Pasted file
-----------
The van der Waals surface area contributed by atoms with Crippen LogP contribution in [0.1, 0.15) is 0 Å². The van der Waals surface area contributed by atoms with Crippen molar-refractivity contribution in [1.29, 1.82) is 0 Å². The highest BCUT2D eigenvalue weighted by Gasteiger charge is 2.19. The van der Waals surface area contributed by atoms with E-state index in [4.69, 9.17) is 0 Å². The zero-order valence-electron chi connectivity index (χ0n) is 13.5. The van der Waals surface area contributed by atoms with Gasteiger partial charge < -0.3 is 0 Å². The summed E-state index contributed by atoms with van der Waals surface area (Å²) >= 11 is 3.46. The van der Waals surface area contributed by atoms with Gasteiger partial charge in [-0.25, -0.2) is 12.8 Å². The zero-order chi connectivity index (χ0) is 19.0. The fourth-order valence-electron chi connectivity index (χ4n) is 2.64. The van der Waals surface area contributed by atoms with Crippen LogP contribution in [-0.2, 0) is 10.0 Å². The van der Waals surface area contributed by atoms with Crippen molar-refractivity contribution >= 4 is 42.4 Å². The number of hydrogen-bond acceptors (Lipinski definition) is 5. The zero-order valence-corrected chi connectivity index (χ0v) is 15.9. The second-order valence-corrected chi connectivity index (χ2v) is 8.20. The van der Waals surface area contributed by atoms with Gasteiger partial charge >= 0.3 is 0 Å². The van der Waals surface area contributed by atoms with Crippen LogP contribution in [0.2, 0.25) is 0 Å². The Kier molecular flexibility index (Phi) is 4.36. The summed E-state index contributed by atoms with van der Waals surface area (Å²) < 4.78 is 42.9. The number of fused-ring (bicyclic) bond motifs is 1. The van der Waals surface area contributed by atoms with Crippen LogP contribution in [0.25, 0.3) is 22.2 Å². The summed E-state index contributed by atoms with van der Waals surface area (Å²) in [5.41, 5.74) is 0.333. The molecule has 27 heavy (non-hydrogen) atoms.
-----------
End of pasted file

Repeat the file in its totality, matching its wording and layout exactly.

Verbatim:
The van der Waals surface area contributed by atoms with Crippen LogP contribution in [0.1, 0.15) is 0 Å². The van der Waals surface area contributed by atoms with Crippen molar-refractivity contribution in [1.29, 1.82) is 0 Å². The highest BCUT2D eigenvalue weighted by Gasteiger charge is 2.19. The van der Waals surface area contributed by atoms with E-state index in [4.69, 9.17) is 0 Å². The zero-order valence-electron chi connectivity index (χ0n) is 13.5. The van der Waals surface area contributed by atoms with Gasteiger partial charge < -0.3 is 0 Å². The summed E-state index contributed by atoms with van der Waals surface area (Å²) >= 11 is 3.46. The van der Waals surface area contributed by atoms with Gasteiger partial charge in [-0.25, -0.2) is 12.8 Å². The zero-order chi connectivity index (χ0) is 19.0. The fourth-order valence-electron chi connectivity index (χ4n) is 2.64. The van der Waals surface area contributed by atoms with Crippen LogP contribution in [-0.2, 0) is 10.0 Å². The van der Waals surface area contributed by atoms with Crippen molar-refractivity contribution >= 4 is 42.4 Å². The number of hydrogen-bond acceptors (Lipinski definition) is 5. The zero-order valence-corrected chi connectivity index (χ0v) is 15.9. The second-order valence-corrected chi connectivity index (χ2v) is 8.20. The van der Waals surface area contributed by atoms with Gasteiger partial charge >= 0.3 is 0 Å². The van der Waals surface area contributed by atoms with Crippen LogP contribution in [0.2, 0.25) is 0 Å². The Kier molecular flexibility index (Phi) is 4.36. The summed E-state index contributed by atoms with van der Waals surface area (Å²) < 4.78 is 42.9. The number of fused-ring (bicyclic) bond motifs is 1. The van der Waals surface area contributed by atoms with Crippen LogP contribution in [0.25, 0.3) is 22.2 Å². The summed E-state index contributed by atoms with van der Waals surface area (Å²) in [5.41, 5.74) is 0.333. The molecule has 27 heavy (non-hydrogen) atoms.